Teaching middle school is vastly different from educating elementary or even high school students. The best teachers know how to defuse awkward or potentially violent situations, deal with students who are falling behind, and learn to relate to young adults. In middle school, the students are not children; they are budding into young adults who deal with menstruation, defining their sexuality, and sometimes problems at home. Teaching middle school means handling these situations with grace in addition to helping students who are falling behind. Lastly, sometimes it helps to relate to students by knowing popular culture, like young adult bestselling books, to further their education.
In many countries, an abundance of teachers wish to teach either young children or students who are basically adults. Less teachers want to place themselves somewhere in the middle but find themselves there anyway because of convenient job openings. Teaching middle school can mean dealing with a student who received her first period or gracefully accepting the homosexuality of a student who made a public announcement. Sometimes, teaching middle school puts a person in an awkward or heated moment that must be handled according to the school’s policy. Situations like these and much more should be handled with care quickly so the teacher can continue educating the class.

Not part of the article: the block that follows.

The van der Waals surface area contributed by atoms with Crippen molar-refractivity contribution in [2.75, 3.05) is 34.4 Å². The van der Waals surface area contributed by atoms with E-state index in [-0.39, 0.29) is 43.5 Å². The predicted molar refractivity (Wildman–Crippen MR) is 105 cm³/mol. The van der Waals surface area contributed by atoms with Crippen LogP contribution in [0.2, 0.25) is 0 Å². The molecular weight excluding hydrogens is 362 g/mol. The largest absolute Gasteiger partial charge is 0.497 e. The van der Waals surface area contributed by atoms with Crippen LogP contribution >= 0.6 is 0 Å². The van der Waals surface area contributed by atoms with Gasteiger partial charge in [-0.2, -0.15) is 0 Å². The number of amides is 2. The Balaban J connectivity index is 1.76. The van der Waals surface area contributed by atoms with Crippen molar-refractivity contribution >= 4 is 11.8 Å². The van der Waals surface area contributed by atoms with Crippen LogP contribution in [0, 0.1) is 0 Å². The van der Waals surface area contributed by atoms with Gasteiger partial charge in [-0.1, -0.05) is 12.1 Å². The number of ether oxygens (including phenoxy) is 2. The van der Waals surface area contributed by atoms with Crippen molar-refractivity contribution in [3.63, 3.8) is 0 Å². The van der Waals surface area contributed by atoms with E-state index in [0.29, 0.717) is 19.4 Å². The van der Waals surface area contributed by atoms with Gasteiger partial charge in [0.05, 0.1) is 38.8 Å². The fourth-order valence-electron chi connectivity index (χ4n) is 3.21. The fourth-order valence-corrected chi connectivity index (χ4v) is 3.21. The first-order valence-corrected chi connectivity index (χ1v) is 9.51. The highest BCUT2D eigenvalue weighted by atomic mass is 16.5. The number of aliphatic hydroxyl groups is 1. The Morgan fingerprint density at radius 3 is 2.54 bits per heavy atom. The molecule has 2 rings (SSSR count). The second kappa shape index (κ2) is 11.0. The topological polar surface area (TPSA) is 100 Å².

During the first years of education, a child can fall only so far behind. In high school, a student falling very behind on school work sometimes drops out or moves to a school that can care for his or her special needs. On the other hand, middle school education typically moves quickly with plenty of opportunity to fall behind, and dropping out is not an option. People teaching middle school should know their school’s policy on dealing with such students. Occasionally, these students are privately tutored, placed in a different class, or at least given more one-on-one attention in their regular class.
Lastly, it sometimes helps to relate to middle school students to convince them that learning can be fun. For example, when a book report is due, the teacher can suggest books that normally appeal to their age groups. Some headphones and a music device can keep students quiet when their peers are still finishing a test. Keeping up with today’s electronic devices can also help to know when to temporarily take away a device and when a device is actually helping a student take notes or participate in the class in some other way.